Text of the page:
AmEx and Revolution Money – What a Difference a Day Makes

Just two days ago, I posted a question on LinkedIn about the one innovation in 2009 that had the potential to change the landscape for the next 2-3 years.

Had I responded yesterday, I might have said PayPal’s decision to open up its platform to developers so that applications can more easily be payments enabled (via the PayPal payment engine, natch). With that announcement, PayPal, in essence, positioned itself as a payments platform with the potential to disintermediate the incumbent players in the space. It put a whole new spin on the concept of “co-opetition” which has been the sector’s watchword for decades, and a concept which, in fact, helped PayPal get its running head start.

The announcement also, as my colleague, David Evans has written about for years, underscored the notion that it will be these invisible engines (aka software platforms) that will be the gamechanger for payments given their ability to rise above the impossible morass of payments infrastructure that has made innovation on any grand scale costly, time consuming and in some cases unthinkable.

Wow, what a difference a couple of days makes.

Today’s AmEx announcement of their acquisition of Revolution Money is further evidence of three things. (1) that game-changing innovation in payments will be driven by these invisible engines, (2) that the incumbents, in particular, recognize the need to look beyond their own four walls for ways to amp up the innovation meter and (3) that incumbents are willing to buy and not build these invisible engines if they want to get solutions to market in any sort of relevant timeframe. Certainly, this deal has been in the works for a while, but one might interpret the timing of the announcement, a mere week from the PayPal developer’s conference, as not wanting to let too much time go by before signaling their intention and capability to compete at the same level. (Gee, it wasn’t that long ago, when it was exactly the other way around…)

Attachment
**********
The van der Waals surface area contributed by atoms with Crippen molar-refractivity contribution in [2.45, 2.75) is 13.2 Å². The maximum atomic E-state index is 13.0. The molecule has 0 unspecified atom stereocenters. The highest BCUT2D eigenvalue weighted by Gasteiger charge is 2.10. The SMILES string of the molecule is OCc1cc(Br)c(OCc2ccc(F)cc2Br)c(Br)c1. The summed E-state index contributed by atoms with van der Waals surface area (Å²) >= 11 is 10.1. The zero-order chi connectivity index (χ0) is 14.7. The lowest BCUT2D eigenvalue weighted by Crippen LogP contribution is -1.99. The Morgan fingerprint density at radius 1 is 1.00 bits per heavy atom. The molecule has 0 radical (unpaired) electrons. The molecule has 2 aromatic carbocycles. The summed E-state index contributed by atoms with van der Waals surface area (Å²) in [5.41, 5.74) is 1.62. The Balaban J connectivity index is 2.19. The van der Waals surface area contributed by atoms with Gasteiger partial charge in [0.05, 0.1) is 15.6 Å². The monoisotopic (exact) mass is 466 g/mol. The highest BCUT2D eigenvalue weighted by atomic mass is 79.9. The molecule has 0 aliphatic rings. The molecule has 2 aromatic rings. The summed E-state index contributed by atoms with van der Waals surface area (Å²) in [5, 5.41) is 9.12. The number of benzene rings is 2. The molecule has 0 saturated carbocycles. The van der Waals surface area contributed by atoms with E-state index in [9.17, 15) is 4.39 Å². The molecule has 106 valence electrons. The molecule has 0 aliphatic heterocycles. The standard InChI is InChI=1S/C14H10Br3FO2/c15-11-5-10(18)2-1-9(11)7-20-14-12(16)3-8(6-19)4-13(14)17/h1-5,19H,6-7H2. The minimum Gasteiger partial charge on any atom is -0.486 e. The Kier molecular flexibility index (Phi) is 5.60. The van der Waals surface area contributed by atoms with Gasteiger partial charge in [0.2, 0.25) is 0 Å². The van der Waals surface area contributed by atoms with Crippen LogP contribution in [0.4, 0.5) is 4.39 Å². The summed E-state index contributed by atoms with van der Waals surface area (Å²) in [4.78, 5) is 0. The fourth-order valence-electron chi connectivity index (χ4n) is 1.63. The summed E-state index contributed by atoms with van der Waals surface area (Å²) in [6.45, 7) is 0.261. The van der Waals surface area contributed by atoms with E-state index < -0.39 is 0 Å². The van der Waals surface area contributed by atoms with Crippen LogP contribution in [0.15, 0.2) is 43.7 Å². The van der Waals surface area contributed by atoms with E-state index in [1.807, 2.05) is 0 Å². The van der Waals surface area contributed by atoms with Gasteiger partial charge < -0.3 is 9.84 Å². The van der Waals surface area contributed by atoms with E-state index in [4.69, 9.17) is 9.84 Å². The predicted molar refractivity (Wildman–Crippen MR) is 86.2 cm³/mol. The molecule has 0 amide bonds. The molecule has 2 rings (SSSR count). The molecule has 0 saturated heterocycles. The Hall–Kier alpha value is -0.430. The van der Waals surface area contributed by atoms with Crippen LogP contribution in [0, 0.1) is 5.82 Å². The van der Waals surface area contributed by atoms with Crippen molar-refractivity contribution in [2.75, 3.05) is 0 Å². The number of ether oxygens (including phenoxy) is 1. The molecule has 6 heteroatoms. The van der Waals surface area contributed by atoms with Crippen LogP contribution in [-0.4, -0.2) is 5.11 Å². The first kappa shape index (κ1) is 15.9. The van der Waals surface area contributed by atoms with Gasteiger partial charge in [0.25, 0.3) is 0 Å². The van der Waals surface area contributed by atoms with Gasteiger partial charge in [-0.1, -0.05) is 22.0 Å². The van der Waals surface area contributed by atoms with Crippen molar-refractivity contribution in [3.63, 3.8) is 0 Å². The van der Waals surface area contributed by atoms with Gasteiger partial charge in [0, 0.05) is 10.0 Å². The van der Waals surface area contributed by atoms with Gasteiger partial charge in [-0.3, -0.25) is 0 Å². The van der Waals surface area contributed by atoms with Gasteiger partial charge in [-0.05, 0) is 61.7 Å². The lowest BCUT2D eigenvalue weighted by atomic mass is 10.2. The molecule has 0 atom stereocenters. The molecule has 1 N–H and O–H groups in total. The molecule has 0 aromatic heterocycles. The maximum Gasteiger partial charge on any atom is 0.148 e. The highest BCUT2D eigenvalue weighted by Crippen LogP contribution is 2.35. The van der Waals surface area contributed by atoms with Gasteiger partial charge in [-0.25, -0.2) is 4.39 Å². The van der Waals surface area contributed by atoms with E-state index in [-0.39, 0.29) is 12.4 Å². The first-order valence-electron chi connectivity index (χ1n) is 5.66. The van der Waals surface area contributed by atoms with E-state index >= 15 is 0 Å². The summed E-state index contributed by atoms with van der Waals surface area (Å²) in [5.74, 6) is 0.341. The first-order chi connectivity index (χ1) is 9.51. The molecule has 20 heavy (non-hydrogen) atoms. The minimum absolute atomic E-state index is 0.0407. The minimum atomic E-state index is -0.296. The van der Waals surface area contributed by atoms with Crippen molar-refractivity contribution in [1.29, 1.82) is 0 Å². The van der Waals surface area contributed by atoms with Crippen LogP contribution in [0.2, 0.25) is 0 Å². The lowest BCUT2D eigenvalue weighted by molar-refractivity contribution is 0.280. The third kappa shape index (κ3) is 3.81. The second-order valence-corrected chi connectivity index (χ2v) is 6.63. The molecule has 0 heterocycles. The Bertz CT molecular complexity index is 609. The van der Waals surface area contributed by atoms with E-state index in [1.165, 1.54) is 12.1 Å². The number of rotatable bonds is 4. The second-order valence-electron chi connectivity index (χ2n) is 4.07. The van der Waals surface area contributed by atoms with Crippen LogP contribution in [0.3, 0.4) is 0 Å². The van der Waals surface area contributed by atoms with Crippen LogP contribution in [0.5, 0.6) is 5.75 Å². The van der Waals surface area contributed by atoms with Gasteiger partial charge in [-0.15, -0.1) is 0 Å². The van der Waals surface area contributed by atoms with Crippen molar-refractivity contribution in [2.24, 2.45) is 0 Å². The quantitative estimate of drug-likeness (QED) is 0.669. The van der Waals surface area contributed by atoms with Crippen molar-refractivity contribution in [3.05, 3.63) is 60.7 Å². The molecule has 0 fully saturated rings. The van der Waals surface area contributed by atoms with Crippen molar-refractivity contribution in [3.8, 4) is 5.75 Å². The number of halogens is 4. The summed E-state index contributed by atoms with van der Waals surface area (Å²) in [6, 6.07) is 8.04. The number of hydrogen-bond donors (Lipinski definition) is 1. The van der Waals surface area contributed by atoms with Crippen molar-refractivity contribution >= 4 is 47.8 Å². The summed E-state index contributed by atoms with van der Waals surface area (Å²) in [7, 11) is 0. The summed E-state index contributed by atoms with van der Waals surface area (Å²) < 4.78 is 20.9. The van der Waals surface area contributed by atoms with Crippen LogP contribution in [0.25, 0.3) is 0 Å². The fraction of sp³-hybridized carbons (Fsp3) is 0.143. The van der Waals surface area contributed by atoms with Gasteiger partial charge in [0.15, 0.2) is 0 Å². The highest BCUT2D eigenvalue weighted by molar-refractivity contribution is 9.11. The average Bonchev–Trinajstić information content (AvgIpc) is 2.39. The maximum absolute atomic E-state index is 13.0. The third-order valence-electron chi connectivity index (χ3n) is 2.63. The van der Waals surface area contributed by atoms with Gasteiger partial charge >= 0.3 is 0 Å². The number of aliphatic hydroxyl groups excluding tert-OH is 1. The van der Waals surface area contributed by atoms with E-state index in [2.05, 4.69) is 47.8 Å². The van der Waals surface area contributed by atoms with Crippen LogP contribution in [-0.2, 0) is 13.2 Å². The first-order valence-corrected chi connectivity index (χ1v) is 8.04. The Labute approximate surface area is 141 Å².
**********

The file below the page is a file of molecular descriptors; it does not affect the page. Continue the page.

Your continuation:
The game certainly got a lot more interesting today. Invisible engines – and in particular, the platforms in the payments space that enable the efficient integration of these invisible engines to the messy downstream infrastructure, means that technology is no longer the nail in the coffin of good ideas. It will be fascinating to watch what happens over the next couple of years as the elegant mashups of new applications, established brands and new channels enable commerce on devices and in places that we cannot yet imagine.

I can hardly wait for tomorrow’s news.


Karen Webster is the President of Market Platform Dynamics (MPD), a management consulting firm that helps companies profit from industry disruption. She serves as an advisor and member of the board for a number of companies operating in the payment, technology and digital media industries. More info here.

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